It’s time to start working backwards toward Turkey Day. I’ve already started. Here’s how it goes…
First, ask yourself a few questions. That will determine your plan of action. Are you hosting or visiting? I’m hosting this year. How many guests will you have, and are any of them staying over? I’ll have 9 for Thanksgiving dinner and 3 are staying over, so that means the house will have to be ready for guests and I’ll have to plan breakfast for Friday. Do any of your guests have dietary restrictions? I think we will have enough menu items that it won’t be a problem, and that brings up the first strategy, You have to Delegate.
I have asked each guest to bring a dish of their choice, children included. I did make a few suggestions, based on what some of them have prepared in the past. For example, Jen makes an excellent pecan pie, and the tradition of Granny’s Green Stuff is easy enough even for Xander to handle. We must have that green bean casserole with the crunchy fried onions on top and our Broccoli Casserole . It’s another family tradition. Kaij thinks mac and cheese is a must. Emily’s Thanksgiving specialty is a Pumpkin Roll. She chooses to bring that.
Michael and I will provide the basics, including the (Brined) Turkey and Gravy, Make-Ahead Mashed Potatoes, Bread Stuffing, and Cornbread Dressing. Oh, I almost forgot the Cranberry Sauce. I plan to try making it in the pressure cooker this year.
Now that the menu is set, it’s time to put together a shopping list. If you have a recipe management program on your computer, that’s a piece of cake. If not, you’ll have to do it by hand. Ouch! Be sure to compile your list so if two recipes call for milk, you’ll need to have that total quantity. On shopping day, check your fridge and pantry and mark off the items you have on hand. (be sure to reserve them for that purpose)
Speaking of shopping, just like Elizabeth Warren, “I have a plan for that!” I pick up all the non-perishable items a little at a time. I learned my lesson many years ago when I hosted my first big family Christmas dinner. That year I waited to do all my shopping in one big trip. Not only were the stores a nightmare, but my bill came to over $300.00! When I wrote my check they had to call the manager for approval. He looked at the check, then he looked at me. I guess he recognized me and approved it. When I got the check back at the end of the month I realized I had made the check out to myself and signed it “Brunos”, the name of the store. I must have been in shock over that total.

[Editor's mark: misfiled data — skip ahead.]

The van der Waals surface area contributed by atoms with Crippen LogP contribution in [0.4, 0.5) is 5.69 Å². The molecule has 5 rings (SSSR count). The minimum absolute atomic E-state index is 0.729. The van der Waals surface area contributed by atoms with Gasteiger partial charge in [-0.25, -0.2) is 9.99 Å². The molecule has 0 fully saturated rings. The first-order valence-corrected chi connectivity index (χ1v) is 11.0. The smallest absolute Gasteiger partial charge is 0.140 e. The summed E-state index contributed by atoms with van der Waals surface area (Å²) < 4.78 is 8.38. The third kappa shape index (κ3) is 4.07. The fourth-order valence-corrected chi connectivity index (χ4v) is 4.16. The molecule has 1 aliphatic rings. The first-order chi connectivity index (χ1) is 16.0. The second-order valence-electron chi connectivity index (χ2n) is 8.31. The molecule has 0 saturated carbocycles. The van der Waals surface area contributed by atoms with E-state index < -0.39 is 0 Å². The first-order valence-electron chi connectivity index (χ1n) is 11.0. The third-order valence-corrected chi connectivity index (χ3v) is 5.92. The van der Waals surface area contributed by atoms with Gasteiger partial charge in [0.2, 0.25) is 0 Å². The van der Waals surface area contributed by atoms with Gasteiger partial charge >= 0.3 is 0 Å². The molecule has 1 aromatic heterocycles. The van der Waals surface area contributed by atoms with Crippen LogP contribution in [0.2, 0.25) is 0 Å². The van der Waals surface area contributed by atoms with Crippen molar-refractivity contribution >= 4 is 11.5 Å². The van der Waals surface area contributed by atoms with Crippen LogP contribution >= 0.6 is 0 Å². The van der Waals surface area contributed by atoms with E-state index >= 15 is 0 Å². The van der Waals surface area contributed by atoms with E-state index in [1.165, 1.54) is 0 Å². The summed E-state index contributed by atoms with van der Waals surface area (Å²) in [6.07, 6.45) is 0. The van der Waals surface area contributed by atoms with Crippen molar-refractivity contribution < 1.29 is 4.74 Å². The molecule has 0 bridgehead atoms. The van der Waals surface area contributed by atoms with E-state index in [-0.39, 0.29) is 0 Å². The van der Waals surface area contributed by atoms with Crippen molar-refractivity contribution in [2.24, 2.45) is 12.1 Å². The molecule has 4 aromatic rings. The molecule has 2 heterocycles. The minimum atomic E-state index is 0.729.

Anyway, not only do I pick up what I can a little at a time, I make Monday before Thanksgiving my absolute last shopping day, and that’s for as few items as possible. I try to purchase few enough items to qualify for the express lane. And, yes, I count.
Not only do I shop ahead, I prep and cook ahead. The breads for the stuffing and dressing were baked and allowed to go stale. Now they are parked in the freezer, waiting to be combined with the veggie components, which are also already cooked and frozen. I’m kind of a fanatic when it comes to the broth I use in my recipes and gravy. I just never substitute chicken broth in turkey dishes, so where does all that turkey broth come from? I roast a turkey breast, (the smallest I can find), as soon as they go on sale, usually the first week of November. My recipe for Rich Chicken Stock is easily converted to turkey stock, which I now stew in the pressure cooker for 45 minutes, rather that simmering all day. The stock is fortified in part with the trimmings from all the veggies I prepped for other dishes. I always chill my stocks overnight to allow the fat to separate before the broth is frozen in smaller containers. Turkey fat plus flour plus broth equals GRAVY, now in the freezer. The potatoes have a shorter make-ahead window, since they don’t freeze all that well, but even fixing them a day or two in advance helps. Have you considered condiments and beverages? Oh, and make sure you have all the serving dishes you need. I even write the name of each menu item on a scrap of paper and save it in the dish I plan to use.
Now, get out your calendar. If you’ve taken advantage of a sale on frozen turkeys that turkey needs to be moved to the fridge in time to thaw. Pencil that in. Find time to clear out the fridge as best you can. You’ll need the room. The bathrooms? If you can, give the one your guests will use a good cleaning, then ban its use by the family until the big day. Ample supplies of paper products, including toilet paper? Guest room sheets? Dusting and Vacuming? Do a thorough cleaning job, then all you’ll need to do is a quick spiff up the morning of. Delegate that, too. The old saying is, “Many hands make light work.” Believe it!
I write everything down, especially the time line for Thanksgiving day. If I know what time I’d like to serve dinner I can work backwards to know when to start things cooking. I use my formula for baked ham, but allow about 25 minutes per pound and let the turkey rest covered a bit longer before carving. That way you’ll have time to pop other dishes in the oven.
I have a plan!
Happy Turkey Day and, as always,
Be Thankful for what life gives you.